What do patients think about the regulation and governance of medical research?

Posted on December 21, 2010 by


As part of the Academy of Medical Sciences ongoing review of the regulation and governance of medical research, we held a workshop to find out what patients thought. We’ve just published a report summarising this. It includes how people feel about a few issues we talk about a lot; their data being used for research, how they want to be involved in research when they are being treated by the NHS etc. Handy as an evidence base to support some of our work.


In March 2010, the Academy of Medical Sciences was asked by government to conduct an independent review of the regulation and governance of medical research in the UK. As part of the review, the Academy were keen to get the perspective from patients on what this should look like, how patients should be involved in the system etc.

So AMRC and INVOLVE (an organisation focused on supporting public participation) set up a workshop bringing patients and people with experience of public involvement in research together to bash out some of their thoughts.

This report is a summary of this workshop and some of its findings. You can read the whole report here

What does the report say?

The workshop scrutinised a set of four proposed principles for how a regulation and govenance framework should look. They then focused on three areas, the culture of research, the use of patient data and tissue for research purposes and patient and public involvement in the regulation of medical research.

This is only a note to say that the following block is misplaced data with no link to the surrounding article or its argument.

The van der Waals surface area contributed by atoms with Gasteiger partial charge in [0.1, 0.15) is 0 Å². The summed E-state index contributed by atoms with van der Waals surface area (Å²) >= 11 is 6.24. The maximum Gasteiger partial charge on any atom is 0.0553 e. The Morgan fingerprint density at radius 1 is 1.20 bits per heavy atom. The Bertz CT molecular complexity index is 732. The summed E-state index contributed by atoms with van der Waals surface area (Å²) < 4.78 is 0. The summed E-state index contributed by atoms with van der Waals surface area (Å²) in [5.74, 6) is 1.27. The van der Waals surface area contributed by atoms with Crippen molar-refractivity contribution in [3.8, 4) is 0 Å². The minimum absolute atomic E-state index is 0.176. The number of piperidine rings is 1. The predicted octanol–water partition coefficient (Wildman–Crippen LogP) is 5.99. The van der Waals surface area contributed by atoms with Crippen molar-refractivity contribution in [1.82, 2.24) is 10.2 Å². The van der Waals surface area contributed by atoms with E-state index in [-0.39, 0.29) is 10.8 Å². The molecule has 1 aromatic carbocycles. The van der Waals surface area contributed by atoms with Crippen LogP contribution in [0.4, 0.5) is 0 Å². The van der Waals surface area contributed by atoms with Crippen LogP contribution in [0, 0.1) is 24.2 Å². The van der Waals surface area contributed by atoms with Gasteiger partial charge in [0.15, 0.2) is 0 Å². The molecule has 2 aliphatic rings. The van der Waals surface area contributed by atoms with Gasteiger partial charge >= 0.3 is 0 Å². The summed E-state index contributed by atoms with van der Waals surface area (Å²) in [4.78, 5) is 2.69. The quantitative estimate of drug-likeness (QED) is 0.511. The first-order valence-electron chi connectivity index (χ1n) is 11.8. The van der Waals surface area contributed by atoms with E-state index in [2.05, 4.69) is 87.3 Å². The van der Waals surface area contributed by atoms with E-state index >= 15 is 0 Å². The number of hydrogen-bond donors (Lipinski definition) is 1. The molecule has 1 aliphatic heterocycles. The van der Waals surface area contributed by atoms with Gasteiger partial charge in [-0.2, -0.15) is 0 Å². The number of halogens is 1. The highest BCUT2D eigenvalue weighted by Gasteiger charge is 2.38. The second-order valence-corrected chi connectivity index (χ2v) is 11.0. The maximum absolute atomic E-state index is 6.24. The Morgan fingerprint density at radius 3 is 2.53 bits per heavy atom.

The report details these discussions, drawing out some of the key themes which came from them and including lots of quotes directly from the participants.

Big themes that came out were:

  • the huge role research plays in the NHS, that this is valuable and we should all know about it. (a particularly fabulous quote suggests “It should be called the National Health and Research Service – not just health”.)
  • That good communication is vital, to doing research better, getting people involved etc.
  • And that patients do want a say in how research is regulated – they want to have confidence in the system; they value the expertise that is there.

The headlines are:

  • Patients should be able to expect a National Health Service (NHS) in which research is seen as integral to the delivery of quality care
  • Generating a national ambition and appetite for research should be seen as a whole system responsibility of the NHS, those who work in it and patients
  • Patients should be placed at the centre of research and given a pivotal role in the shaping, conduct and scrutiny of health research activity and its regulation and governance
  • Creating trust is key in engaging with patients and making them feel confident to participate in research
  • Good communications and professional attitudes are fundamental to creating the right culture for research including issues around consent
  • Regulation and governance should support and remove barriers to – not hinder – patient participation and involvement in health research
  • Public involvement in the regulation and governance of research must be robust, well-informed and properly resourced Any move towards a single regulator must not be at the loss of expertise and experience that has been built-up within the existing regulatory system.

And Simon Denegri – Chief Exec of AMRC – has blogged about this report with a few reflections.

What now?

The Academy will take these views into account as they complete their review – it is due to report early in the new year.

This report will be a useful resource as it gives us evidence of what patients and the public think about some key issues in medical research, how their data is used (something the government is consulting on at the moment as they develop their proposed “Information Revolution” for how data is collected and managed in the NHS) and how research is regulated. Although, as the report concludes, “there is no doubt that the evidence base in this area needs to be strengthened”.

Posted in: Policy